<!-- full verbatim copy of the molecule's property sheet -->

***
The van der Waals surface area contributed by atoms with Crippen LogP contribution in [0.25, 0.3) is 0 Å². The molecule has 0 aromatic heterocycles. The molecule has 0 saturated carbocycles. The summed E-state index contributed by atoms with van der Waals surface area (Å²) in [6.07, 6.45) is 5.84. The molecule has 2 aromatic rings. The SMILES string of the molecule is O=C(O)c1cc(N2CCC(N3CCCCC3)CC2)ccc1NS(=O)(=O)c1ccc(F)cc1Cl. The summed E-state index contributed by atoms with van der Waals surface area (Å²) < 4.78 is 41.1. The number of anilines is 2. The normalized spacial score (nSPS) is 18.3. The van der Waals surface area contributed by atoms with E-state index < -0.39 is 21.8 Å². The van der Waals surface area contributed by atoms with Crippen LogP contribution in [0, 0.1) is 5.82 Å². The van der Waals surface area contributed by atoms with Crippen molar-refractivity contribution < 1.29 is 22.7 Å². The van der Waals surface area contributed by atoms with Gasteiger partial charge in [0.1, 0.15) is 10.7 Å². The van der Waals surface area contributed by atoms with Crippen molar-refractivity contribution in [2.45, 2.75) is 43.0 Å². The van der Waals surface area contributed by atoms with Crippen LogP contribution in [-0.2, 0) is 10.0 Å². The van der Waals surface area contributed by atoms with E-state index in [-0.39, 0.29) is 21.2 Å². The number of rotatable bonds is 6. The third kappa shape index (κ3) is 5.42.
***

The van der Waals surface area contributed by atoms with Crippen LogP contribution in [0.25, 0.3) is 0 Å². The molecule has 0 aromatic heterocycles. The molecule has 0 saturated carbocycles. The summed E-state index contributed by atoms with van der Waals surface area (Å²) in [6.07, 6.45) is 5.84. The molecule has 2 aromatic rings. The SMILES string of the molecule is O=C(O)c1cc(N2CCC(N3CCCCC3)CC2)ccc1NS(=O)(=O)c1ccc(F)cc1Cl. The summed E-state index contributed by atoms with van der Waals surface area (Å²) < 4.78 is 41.1. The number of anilines is 2. The normalized spacial score (nSPS) is 18.3. The van der Waals surface area contributed by atoms with E-state index < -0.39 is 21.8 Å². The van der Waals surface area contributed by atoms with Crippen LogP contribution in [0, 0.1) is 5.82 Å². The van der Waals surface area contributed by atoms with Crippen molar-refractivity contribution < 1.29 is 22.7 Å². The van der Waals surface area contributed by atoms with Gasteiger partial charge in [0.1, 0.15) is 10.7 Å². The van der Waals surface area contributed by atoms with Crippen molar-refractivity contribution in [2.45, 2.75) is 43.0 Å². The van der Waals surface area contributed by atoms with Crippen LogP contribution in [-0.2, 0) is 10.0 Å². The van der Waals surface area contributed by atoms with E-state index in [-0.39, 0.29) is 21.2 Å². The number of rotatable bonds is 6. The third kappa shape index (κ3) is 5.42.